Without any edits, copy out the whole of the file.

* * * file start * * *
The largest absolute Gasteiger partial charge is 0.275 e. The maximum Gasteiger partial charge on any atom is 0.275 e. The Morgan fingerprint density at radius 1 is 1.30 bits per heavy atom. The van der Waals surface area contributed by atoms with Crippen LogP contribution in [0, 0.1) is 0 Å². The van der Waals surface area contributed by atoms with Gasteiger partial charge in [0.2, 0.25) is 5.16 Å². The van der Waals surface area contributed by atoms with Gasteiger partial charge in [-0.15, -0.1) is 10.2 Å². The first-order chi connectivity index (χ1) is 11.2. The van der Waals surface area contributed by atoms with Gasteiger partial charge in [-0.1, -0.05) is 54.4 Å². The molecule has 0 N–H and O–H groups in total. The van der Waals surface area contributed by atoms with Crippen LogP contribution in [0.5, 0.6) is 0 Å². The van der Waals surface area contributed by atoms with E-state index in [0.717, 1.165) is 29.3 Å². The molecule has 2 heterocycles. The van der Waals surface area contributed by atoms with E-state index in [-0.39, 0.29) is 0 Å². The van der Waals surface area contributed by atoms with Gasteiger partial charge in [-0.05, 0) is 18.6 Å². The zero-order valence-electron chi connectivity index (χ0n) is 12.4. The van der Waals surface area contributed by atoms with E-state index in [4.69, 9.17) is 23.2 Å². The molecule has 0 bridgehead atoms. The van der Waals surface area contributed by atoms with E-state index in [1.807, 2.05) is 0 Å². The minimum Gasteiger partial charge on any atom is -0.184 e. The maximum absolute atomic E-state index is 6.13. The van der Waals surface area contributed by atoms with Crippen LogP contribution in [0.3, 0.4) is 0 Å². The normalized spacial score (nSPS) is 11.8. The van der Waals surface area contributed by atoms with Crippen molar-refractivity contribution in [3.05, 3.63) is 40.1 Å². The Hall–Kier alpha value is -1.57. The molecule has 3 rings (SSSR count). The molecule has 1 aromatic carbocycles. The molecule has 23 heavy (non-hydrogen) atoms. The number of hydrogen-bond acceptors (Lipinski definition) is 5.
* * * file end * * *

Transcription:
The largest absolute Gasteiger partial charge is 0.275 e. The maximum Gasteiger partial charge on any atom is 0.275 e. The Morgan fingerprint density at radius 1 is 1.30 bits per heavy atom. The van der Waals surface area contributed by atoms with Crippen LogP contribution in [0, 0.1) is 0 Å². The van der Waals surface area contributed by atoms with Gasteiger partial charge in [0.2, 0.25) is 5.16 Å². The van der Waals surface area contributed by atoms with Gasteiger partial charge in [-0.15, -0.1) is 10.2 Å². The first-order chi connectivity index (χ1) is 11.2. The van der Waals surface area contributed by atoms with Gasteiger partial charge in [-0.1, -0.05) is 54.4 Å². The molecule has 0 N–H and O–H groups in total. The van der Waals surface area contributed by atoms with Crippen LogP contribution in [0.5, 0.6) is 0 Å². The van der Waals surface area contributed by atoms with E-state index in [0.717, 1.165) is 29.3 Å². The molecule has 2 heterocycles. The van der Waals surface area contributed by atoms with E-state index in [-0.39, 0.29) is 0 Å². The van der Waals surface area contributed by atoms with Gasteiger partial charge in [-0.05, 0) is 18.6 Å². The zero-order valence-electron chi connectivity index (χ0n) is 12.4. The van der Waals surface area contributed by atoms with E-state index in [4.69, 9.17) is 23.2 Å². The molecule has 0 bridgehead atoms. The van der Waals surface area contributed by atoms with E-state index in [1.807, 2.05) is 0 Å². The minimum Gasteiger partial charge on any atom is -0.184 e. The maximum absolute atomic E-state index is 6.13. The van der Waals surface area contributed by atoms with Crippen LogP contribution in [0.3, 0.4) is 0 Å². The normalized spacial score (nSPS) is 11.8. The van der Waals surface area contributed by atoms with Crippen molar-refractivity contribution in [3.05, 3.63) is 40.1 Å². The Hall–Kier alpha value is -1.57. The molecule has 3 rings (SSSR count). The molecule has 1 aromatic carbocycles. The molecule has 23 heavy (non-hydrogen) atoms. The number of hydrogen-bond acceptors (Lipinski definition) is 5.